March 30, 2022

Dr. Tim Welter co-chaired the event’s panel with Dr. Samantha Weeks (Mission Director, Science & Research for Space X’s Polaris Dawn and Vice President, Corporate Transformation at Shift4 Payment, Retired Air Force Col.). The panel consisted of Dr. Jerry Krassner (Potomac Institute Board of Regents member, co-founder and former National Chairman of MASINT [now ATIA], served as Chief Scientist in several offices at OSD and DIA), and Mr. Thomas Messegee (Spacecraft Design Consultant and Engineer). The conversation focused on the importance of the space domain to global competition and how the U.S. government can compete in that domain amidst increased advancements in space capabilities from geopolitical rivals (Russia, China) and the commercial sector. Dr. Tim Welter, and Dr. Jen Buss delivered introductory remarks.

February 24th, 2022

Dr. Tim Welter led a panel consisting of the Honorable Zach J. Lemnios (Former Vice President of IBM Research, Potomac Institute Board of Regents Member), Dr. Will Roper (Former Assistant Secretary of Air Force Acquisition, Technology & Logistics), and Ms. Lois Nicholson (Counsellor Defense Acquisition and Technology at the British Embassy in Washington, D.C.). The subject of the conversation was focused on economics and the spectrum of conflict, examining whether the US, and more narrowly, the Department of Defense, is adequately considering the implications of today’s global economic interconnectedness when preparing for war. Dr. Tim Welter, General (ret.) Al Gray, and Dr. Jen Buss delivered introductory remarks.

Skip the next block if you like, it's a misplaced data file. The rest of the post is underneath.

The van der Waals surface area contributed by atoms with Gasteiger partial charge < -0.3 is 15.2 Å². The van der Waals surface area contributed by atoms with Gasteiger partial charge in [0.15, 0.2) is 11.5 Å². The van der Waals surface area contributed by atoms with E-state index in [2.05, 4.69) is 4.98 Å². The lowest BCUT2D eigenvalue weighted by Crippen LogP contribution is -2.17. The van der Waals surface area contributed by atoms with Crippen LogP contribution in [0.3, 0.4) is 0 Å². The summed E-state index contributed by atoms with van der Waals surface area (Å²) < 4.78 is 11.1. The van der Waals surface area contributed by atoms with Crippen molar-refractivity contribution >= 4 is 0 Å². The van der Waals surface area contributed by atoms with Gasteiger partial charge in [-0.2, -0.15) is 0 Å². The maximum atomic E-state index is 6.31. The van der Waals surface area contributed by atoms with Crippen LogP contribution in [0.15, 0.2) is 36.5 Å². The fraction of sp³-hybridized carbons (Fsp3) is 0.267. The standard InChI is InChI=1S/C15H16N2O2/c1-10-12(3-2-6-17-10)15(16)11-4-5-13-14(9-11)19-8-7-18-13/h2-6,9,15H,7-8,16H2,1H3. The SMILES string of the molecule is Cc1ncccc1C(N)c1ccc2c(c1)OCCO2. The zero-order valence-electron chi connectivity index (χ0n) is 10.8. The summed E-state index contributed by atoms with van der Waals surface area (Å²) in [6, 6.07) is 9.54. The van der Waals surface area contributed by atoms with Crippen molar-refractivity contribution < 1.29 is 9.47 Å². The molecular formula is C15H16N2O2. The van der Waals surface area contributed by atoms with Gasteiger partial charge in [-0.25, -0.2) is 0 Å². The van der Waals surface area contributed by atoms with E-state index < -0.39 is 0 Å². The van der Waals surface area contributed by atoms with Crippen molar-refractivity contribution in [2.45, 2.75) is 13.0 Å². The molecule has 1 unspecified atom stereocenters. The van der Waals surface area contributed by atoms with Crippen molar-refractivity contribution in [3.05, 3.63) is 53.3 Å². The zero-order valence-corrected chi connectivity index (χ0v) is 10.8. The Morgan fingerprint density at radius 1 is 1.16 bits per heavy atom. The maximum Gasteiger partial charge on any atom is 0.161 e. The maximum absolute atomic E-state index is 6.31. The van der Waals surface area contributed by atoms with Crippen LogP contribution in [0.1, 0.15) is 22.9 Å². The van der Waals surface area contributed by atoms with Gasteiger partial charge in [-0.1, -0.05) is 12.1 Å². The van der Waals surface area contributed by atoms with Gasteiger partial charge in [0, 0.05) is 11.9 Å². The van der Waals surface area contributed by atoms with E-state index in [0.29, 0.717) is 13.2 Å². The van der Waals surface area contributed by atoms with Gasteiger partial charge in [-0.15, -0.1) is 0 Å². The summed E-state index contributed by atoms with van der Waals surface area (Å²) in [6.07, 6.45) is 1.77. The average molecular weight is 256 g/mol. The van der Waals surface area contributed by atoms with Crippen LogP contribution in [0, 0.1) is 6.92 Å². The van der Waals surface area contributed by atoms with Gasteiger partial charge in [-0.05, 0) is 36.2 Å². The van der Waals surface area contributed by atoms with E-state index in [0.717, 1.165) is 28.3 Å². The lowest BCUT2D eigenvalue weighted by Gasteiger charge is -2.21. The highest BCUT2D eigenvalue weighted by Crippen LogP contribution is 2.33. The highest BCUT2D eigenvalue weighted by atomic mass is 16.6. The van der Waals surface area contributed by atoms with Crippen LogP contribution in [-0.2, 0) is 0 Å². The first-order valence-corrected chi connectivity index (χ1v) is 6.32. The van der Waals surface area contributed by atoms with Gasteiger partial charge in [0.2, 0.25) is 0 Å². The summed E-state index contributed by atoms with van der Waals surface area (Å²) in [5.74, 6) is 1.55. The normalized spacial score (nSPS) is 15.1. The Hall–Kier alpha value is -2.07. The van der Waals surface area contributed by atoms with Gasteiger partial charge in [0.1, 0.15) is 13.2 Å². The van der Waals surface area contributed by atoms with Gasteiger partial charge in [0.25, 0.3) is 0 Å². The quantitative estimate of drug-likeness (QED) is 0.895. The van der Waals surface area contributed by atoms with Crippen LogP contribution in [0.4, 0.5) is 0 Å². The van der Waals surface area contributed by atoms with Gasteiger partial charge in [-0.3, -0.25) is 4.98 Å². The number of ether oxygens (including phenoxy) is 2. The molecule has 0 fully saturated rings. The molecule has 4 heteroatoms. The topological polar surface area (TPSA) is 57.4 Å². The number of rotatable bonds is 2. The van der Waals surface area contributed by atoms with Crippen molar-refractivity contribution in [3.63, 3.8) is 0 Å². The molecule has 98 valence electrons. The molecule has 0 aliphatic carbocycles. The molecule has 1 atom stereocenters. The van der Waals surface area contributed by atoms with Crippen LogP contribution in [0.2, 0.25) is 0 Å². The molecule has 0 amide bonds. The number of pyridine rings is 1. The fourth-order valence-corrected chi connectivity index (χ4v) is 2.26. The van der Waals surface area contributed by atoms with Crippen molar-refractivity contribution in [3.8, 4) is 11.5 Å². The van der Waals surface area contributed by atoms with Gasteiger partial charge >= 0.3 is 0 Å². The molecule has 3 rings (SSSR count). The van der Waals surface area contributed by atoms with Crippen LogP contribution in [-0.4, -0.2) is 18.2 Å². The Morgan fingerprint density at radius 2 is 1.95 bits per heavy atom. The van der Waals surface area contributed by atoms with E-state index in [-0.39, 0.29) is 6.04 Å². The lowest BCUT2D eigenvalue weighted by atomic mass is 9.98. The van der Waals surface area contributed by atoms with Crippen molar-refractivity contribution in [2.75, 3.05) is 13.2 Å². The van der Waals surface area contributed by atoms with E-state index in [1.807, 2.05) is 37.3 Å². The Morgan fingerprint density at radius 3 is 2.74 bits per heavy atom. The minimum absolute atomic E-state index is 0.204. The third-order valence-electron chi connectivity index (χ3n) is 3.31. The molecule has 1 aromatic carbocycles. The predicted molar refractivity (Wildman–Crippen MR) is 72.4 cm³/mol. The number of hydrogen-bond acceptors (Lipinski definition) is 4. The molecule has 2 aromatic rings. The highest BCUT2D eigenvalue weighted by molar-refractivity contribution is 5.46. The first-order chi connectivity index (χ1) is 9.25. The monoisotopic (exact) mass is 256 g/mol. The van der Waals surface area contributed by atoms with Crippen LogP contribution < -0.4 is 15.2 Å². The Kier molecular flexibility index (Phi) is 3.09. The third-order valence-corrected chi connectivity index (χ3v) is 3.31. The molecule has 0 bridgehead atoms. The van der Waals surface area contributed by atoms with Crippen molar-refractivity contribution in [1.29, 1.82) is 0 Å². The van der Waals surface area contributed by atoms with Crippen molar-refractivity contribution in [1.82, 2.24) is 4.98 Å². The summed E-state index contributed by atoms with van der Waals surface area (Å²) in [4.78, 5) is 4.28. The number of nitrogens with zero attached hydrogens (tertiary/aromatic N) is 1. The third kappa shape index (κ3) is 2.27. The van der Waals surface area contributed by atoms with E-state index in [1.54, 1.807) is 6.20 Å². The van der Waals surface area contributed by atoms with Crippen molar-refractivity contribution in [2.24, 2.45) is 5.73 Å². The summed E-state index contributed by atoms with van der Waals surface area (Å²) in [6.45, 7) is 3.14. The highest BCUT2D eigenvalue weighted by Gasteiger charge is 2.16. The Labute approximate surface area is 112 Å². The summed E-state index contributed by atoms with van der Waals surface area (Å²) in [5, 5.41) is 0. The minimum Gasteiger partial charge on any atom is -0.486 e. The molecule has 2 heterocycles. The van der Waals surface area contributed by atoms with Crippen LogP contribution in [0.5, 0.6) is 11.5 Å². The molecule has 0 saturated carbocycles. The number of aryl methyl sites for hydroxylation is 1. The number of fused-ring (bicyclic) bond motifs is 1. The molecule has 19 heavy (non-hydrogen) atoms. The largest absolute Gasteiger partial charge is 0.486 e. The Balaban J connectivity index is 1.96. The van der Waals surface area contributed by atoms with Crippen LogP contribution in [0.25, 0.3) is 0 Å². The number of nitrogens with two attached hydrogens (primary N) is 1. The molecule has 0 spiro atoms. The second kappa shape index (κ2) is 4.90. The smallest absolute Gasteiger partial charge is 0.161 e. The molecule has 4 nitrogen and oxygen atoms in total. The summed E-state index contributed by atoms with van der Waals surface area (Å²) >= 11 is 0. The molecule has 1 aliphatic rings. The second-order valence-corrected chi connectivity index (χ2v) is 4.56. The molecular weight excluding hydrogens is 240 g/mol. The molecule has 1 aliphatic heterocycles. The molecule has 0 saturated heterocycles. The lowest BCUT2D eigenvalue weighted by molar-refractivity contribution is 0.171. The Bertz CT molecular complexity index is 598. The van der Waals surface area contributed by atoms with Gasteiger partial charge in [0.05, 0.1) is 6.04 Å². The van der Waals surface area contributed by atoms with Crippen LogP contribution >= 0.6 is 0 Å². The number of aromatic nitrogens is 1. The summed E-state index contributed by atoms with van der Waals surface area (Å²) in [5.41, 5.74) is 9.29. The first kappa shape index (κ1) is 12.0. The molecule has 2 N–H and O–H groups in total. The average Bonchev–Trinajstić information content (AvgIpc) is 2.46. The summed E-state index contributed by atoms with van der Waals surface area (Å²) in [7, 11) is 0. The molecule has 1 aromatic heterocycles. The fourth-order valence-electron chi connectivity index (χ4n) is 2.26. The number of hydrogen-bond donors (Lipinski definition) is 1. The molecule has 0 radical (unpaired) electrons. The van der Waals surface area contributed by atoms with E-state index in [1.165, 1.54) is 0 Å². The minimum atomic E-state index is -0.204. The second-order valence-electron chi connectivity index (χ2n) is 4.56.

News of the Peoples Republic of China’s (PRC) first successful test of a hypersonic missile perforated the headlines in August. The test sent a nuclear-capable hypersonic missile into low-earth orbit around the globe to its target, demonstrating potential to circumvent U.S. missile defense systems and possibly strike North American targets. Media commentary suggested it was a “Sputnik moment” for the PRC, a reference to 1957 when the Soviet Union launched Sputnik 1, the first successful satellite to orbit the earth, signaling that the U.S.’s geopolitical rival achieved a level of technological prowess that effectively challenged its position as a global superpower. Whether the comparison is hyperbole or fact is arguable. However, it is a clear indication matched with other geopolitical and economic signs that the U.S. has a contemporary competitor in the PRC, challenging its position on the world stage, and not just from a security standpoint. As the U.S. gains an appreciation for the emerging competitive environment, the first of many serious questions must be asked: What does it actually mean to compete? What defines competition in this context?